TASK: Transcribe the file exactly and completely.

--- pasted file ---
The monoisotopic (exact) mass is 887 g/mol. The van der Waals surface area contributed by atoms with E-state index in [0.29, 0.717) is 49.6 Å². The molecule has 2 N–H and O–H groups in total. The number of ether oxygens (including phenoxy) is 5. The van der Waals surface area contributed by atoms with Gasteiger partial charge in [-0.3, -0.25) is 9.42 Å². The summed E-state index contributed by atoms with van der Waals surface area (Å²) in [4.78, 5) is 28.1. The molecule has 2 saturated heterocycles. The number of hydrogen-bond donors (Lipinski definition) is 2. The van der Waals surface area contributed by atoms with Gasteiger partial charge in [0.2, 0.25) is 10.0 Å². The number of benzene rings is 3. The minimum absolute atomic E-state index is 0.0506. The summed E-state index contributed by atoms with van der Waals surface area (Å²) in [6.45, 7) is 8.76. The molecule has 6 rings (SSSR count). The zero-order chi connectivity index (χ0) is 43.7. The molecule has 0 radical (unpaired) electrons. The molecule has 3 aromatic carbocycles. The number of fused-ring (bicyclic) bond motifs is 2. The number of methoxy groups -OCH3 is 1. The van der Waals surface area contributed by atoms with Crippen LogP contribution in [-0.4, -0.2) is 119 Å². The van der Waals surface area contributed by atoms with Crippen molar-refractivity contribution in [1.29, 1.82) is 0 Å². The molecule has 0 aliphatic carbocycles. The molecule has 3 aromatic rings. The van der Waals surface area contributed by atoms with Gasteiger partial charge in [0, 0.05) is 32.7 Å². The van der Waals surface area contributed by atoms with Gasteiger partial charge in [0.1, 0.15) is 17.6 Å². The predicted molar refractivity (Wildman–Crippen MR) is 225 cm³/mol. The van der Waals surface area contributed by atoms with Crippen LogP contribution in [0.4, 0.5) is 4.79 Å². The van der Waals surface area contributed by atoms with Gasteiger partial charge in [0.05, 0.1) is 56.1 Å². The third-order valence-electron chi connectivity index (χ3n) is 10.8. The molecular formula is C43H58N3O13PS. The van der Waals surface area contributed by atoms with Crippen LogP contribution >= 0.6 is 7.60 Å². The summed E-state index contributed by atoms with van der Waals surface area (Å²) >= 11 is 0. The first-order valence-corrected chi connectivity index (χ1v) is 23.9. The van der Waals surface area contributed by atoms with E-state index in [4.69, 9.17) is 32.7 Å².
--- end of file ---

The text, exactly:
The monoisotopic (exact) mass is 887 g/mol. The van der Waals surface area contributed by atoms with E-state index in [0.29, 0.717) is 49.6 Å². The molecule has 2 N–H and O–H groups in total. The number of ether oxygens (including phenoxy) is 5. The van der Waals surface area contributed by atoms with Gasteiger partial charge in [-0.3, -0.25) is 9.42 Å². The summed E-state index contributed by atoms with van der Waals surface area (Å²) in [4.78, 5) is 28.1. The molecule has 2 saturated heterocycles. The number of hydrogen-bond donors (Lipinski definition) is 2. The van der Waals surface area contributed by atoms with Gasteiger partial charge in [0.2, 0.25) is 10.0 Å². The number of benzene rings is 3. The minimum absolute atomic E-state index is 0.0506. The summed E-state index contributed by atoms with van der Waals surface area (Å²) in [6.45, 7) is 8.76. The molecule has 6 rings (SSSR count). The zero-order chi connectivity index (χ0) is 43.7. The molecule has 0 radical (unpaired) electrons. The molecule has 3 aromatic carbocycles. The number of fused-ring (bicyclic) bond motifs is 2. The number of methoxy groups -OCH3 is 1. The van der Waals surface area contributed by atoms with Crippen LogP contribution in [-0.4, -0.2) is 119 Å². The van der Waals surface area contributed by atoms with Crippen molar-refractivity contribution in [1.29, 1.82) is 0 Å². The molecule has 0 aliphatic carbocycles. The molecule has 3 aromatic rings. The van der Waals surface area contributed by atoms with Gasteiger partial charge in [0, 0.05) is 32.7 Å². The van der Waals surface area contributed by atoms with Gasteiger partial charge in [0.1, 0.15) is 17.6 Å². The predicted molar refractivity (Wildman–Crippen MR) is 225 cm³/mol. The van der Waals surface area contributed by atoms with Crippen LogP contribution in [0.4, 0.5) is 4.79 Å². The van der Waals surface area contributed by atoms with Gasteiger partial charge in [0.05, 0.1) is 56.1 Å². The third-order valence-electron chi connectivity index (χ3n) is 10.8. The molecular formula is C43H58N3O13PS. The van der Waals surface area contributed by atoms with Crippen LogP contribution >= 0.6 is 7.60 Å². The summed E-state index contributed by atoms with van der Waals surface area (Å²) >= 11 is 0. The first-order valence-corrected chi connectivity index (χ1v) is 23.9. The van der Waals surface area contributed by atoms with E-state index in [4.69, 9.17) is 32.7 Å².